The Big Commodity model, which includes Open Systems, covers all the things that continue to drop in price - network communications, commodity priced data storage, low cost computing equipment and cross-over Internet services (like email). The challenge here is to leverage commodity pricing in the corporate world. And this really is a no-brainer - savvy IT shops with strong technology leadership are already doing it aggressively. Such companies are piloting Google Apps and running virtual private networks over low-cost Internet connections. They typically already:

  • Use NetGear for network equipment in place of Cisco, saving huge mark-ups;

  • Simplify computer security by using standards like VPN tunneling and secure sockets, shifting system access control responsibility to the user departments, and strengthening company IT policy and its enforcement;

  • Act like Google, buying commodity computers and relying on standard open system configurations

  • mirror critical data in My SQL databases using cheap-as-chips commodity disk storage in place of Big Science Oracle AND EMC products;

  • Out-serviced things like email to Google and Yahoo. Their undeniable economies of scale and up-time motivation, make comparative large corporate IT shops look sub-atomic in cost and service level comparison;

  • In support of mobile workers, office hoteling and home-working, are blending standard VPN computer access and commodity VoIP telephony services into their communication mix and exploiting low-cost video conferencing services for companies like Skype for internal use;

  • Exiting ownership and support of staff personal computers, mobile phones and other IT equipment - instead providing allowances and funding home broadband.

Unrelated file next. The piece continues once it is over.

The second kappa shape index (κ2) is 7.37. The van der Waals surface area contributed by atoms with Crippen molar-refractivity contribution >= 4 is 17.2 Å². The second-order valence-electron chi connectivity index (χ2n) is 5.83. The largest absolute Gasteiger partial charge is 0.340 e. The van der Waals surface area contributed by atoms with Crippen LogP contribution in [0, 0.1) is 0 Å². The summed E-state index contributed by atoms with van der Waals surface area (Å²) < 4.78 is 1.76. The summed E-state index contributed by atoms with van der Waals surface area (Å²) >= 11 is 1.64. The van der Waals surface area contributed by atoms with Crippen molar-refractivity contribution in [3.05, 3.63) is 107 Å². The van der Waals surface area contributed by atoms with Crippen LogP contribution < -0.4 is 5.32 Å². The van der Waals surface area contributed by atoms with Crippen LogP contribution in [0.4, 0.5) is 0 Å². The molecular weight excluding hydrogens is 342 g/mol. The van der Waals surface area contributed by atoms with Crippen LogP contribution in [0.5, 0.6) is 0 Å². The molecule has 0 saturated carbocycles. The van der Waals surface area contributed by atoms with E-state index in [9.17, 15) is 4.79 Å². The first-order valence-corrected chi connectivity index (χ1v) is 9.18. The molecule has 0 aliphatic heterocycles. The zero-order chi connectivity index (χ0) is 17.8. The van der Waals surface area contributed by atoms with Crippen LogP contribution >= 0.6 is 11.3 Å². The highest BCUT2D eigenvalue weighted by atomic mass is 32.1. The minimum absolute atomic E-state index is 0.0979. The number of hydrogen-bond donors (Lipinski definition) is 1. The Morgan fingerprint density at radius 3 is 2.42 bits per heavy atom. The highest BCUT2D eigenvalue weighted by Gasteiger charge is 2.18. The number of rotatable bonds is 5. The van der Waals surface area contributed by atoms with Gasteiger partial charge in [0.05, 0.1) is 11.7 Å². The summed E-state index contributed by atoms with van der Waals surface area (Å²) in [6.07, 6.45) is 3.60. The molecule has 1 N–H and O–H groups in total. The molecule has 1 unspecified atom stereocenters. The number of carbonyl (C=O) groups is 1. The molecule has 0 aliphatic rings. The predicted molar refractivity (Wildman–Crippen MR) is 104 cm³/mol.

Their savvy CIOs are fully fledged members of the management team, able to couch technology expenditure in real business terms, and are not afraid to quantify risk, manage and mitigate it. In short, they lead.

For the other guys there is of course the IT "brainer" option - to reduce IT cost by de-layering corporate computerization. First nixing applications that provide no bankable or strategic business benefit. Then killing political refugee systems that were supposed to be replaced by those yesteryear Big Science projects, but whose owners who dodged budget responsibility, refused to let go.

Naah, that would involve working with the business folks and helping them understand real IT economics. Far, far too risky for an endangered species! At least for the short term, I suspect corporate IT will spare the big industry players some of the reality check they need. ®

Cormac O'Reilly is a late sixties IT industry entrant with early developer gigs in London at Abbey National, Unilever & BOC. Senior IT oil field trash in the eighties and nineties; Schlumberger (Houston TX) and Shell (The Hague). Board IT big-wig at Costain (London) before CIO/CTO at Digital and Wang Global/ Getronics (Boston). Non-exec director at two flame-out dot.coms; now spending ill gotten gains and being provocative in Newburyport, MA